Last week in Africa, demonstration activity rose to its highest levels since mid-March amid an easing of coronavirus restrictions in some countries; escalating inter-jihadi conflict in the Sahel became further entrenched; and overtures of peace were made in one of the most violent insurgencies in the Democratic Republic of Congo.
Demonstrations in Tunisia rose to pre-coronavirus levels as the government began the first phase of easing restrictions. The demonstrations, largely organized by labor groups, centered on demands for greater government assistance during the pandemic.
Demonstration activity was multifaceted in Mali. Unrest over the contested results of recent legislative elections merged with ongoing opposition to the imposition of a nightly curfew to mitigate the spread of coronavirus. Violence was reported in the Bamako and Sikasso regions, where demonstrators vandalized police stations and authorities reportedly used live rounds to disperse protesters. Following sustained demonstration activity, the administration lifted the nightly curfew on Saturday (VOA, 11 May 2020).
Meanwhile, escalating intra-jihadi fighting in Mali and Burkina Faso entered a new phase last week. The Islamic State in the Greater Sahara (ISGS) took an unprecedented step in formally acknowledging and publishing reports on ongoing clashes with its Al Qaeda-affiliated counterpart, Jama’at Nusrat al-Islam wal-Muslimin (JNIM) (BBC, 11 May 2020). Neither side had previously acknowledged the violence. ISGS also accused JNIM of having a tacit agreement with French and regional African forces, exerting pressure on oil supply lines and ISGS civilian sympathisers to coincide with military operations targeting ISGS forces (BBC, 11 May 2020). Tensions between the jihadi groups have been high since early April, when massive clashes between JNIM and ISGS forces at multiple locations were reported in the Mopti region.
In Libya, the Government of National Accord (GNA) launched an intense campaign on the Al Watiya airbase in An Nuqat Al Khams. Although Libyan National Army (LNA) forces were able to repulse an attack early in the week, GNA forces continued to exert pressure on the strategic position with sustained airstrikes. Al Watiya airbase is an important base of LNA operations and a launching point for airstrikes on the capital, Tripoli (France 24, 14 April 2020). Meanwhile, sustained shelling by LNA forces resulted in a number of civilian deaths in Tripoli, drawing condemnation from the United Nations Support Mission in Libya (UNSMIL) (UNSMIL, 8 May 2020).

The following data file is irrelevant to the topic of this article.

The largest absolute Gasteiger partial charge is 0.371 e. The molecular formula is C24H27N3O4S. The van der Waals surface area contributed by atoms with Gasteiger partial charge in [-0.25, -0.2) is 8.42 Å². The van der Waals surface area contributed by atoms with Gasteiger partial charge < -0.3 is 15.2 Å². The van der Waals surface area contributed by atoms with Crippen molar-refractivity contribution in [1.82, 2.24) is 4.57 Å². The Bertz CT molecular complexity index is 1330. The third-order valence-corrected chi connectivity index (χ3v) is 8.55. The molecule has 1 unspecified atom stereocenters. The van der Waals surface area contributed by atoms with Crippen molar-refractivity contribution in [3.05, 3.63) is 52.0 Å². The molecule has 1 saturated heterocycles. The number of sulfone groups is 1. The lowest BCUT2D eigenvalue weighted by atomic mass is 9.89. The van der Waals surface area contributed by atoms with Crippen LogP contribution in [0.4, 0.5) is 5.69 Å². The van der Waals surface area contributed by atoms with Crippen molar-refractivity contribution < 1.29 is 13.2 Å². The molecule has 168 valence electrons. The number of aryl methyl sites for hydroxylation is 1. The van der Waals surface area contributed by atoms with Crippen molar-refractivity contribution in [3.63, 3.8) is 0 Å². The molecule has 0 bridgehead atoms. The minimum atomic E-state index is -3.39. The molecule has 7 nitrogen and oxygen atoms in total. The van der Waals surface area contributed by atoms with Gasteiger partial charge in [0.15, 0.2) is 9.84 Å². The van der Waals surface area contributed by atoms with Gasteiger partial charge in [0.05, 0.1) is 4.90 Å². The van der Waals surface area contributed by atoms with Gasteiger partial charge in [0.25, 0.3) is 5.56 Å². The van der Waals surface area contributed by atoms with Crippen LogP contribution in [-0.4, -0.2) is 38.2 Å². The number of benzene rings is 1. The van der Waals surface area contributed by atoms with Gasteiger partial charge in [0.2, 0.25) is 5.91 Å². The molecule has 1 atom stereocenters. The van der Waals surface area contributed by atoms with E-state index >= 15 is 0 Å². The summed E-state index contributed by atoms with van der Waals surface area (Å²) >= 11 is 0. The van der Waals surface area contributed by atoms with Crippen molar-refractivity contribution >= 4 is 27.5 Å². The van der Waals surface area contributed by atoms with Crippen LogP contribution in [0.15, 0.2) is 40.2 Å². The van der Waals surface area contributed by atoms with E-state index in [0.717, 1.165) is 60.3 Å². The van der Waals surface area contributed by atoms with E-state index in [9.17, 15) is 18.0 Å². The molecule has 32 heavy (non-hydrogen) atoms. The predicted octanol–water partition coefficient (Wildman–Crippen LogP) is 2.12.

In Somalia, non-AMISOM Ethiopian forces were allegedly responsible for the shooting down of an African Express flight carrying humanitarian supplies in the town of Bardale. Military sources suggested that the soldiers shot down the plane over fears that it might bomb the soldiers who were stationed at the airport (VOA, 12 May 2020).
In the Democratic Republic of Congo (DRC), Congolese military forces (FARDC) captured a key Cooperative for Development of Congo (CODECO) stronghold in the Djugu territory of Ituri. The successful operation came after a new CODECO leader called for the FARDC to negotiate a ceasefire to allow peace talks with the government. He announced that CODECO would cease operations against civilians and the FARDC, without providing a specific timeframe for their demobilization (Reuters, 4 May 2020). Although overtures by CODECO are an important development, the security situation in Ituri will remain complex and fragile. This was highlighted last week by a Patriotic and Integrationist Force of Congo (FPIC) attack on a FARDC camp in Irumu territory. FPIC is the most recently formed group in the region, having only become active this year.
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